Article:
In today's Washington Post, Leon Kass, chairman of the President's Council on Bioethics, pens an op/ed entitled "We Don't Play Politics With Science," wherein he tries to explain the appointment of three new members to the council and justify the sacking of two members who disagreed with him and the President and.
First, Kass claims that bioethicist William May asked to leave, so that's fine. But did May ask to go or was he pushed? In December, May dared to criticize President Bush's flawed Medicare prescription benefit plan, which might well have put him on a White House hit list. And then, using that peculiarly oblique form of speech known as "spin," Kass simply praises University of California San Francisco researcher Elizabeth Blackburn and then moves quickly on with absolutely no explanation for why she was fired.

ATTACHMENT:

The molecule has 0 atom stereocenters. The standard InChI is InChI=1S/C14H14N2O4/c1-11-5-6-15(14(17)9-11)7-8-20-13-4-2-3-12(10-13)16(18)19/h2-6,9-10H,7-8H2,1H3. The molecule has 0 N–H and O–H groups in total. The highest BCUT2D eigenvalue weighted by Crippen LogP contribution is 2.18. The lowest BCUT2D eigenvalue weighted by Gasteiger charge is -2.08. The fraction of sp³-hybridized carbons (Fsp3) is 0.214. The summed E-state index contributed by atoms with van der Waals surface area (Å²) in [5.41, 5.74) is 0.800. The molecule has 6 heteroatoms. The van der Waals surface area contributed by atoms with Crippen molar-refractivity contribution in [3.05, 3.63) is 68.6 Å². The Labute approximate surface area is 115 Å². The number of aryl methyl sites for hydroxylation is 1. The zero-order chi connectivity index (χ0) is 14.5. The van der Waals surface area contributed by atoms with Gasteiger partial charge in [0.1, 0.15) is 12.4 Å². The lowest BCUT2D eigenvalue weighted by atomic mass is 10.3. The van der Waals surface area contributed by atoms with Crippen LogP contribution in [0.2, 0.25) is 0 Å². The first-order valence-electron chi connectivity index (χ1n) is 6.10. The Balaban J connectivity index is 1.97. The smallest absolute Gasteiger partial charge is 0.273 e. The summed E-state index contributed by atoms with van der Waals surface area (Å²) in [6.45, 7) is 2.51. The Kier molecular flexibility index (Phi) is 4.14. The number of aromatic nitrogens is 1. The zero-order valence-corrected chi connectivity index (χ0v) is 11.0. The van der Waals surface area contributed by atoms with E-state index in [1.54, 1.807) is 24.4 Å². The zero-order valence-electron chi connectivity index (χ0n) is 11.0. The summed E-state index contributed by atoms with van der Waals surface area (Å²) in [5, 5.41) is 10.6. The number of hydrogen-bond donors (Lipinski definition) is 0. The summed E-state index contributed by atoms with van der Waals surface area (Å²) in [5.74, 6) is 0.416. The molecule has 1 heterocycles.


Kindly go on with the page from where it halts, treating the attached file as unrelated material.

Kass then properly cites the genuine accomplishments of the three new, more conservative appointees; but then, disingenuously, he writes "Their personal views on the matters to come before the council are completely unknown…" Say what?
While Kass may affect ignorance of their views on embryonic stem cells, cloning and so forth, the pro-life Family Research Council has no doubts whatsoever. "Good News on the Pro-Life Front" declares a headline on the Council's website. The subsequent article states:
Last week President Bush dismissed two members of his Council on Bioethics that had strongly supported conducting research on human embryo cells, and replaced them with three new members that fall more in line with the President's pro-life views. The new appointees are Benjamin Carson, director of pediatric neurosurgery at Johns Hopkins University; Diana Schaub, chairman of Loyola College's political science department; and Peter Lawler, professor of government at Berry College.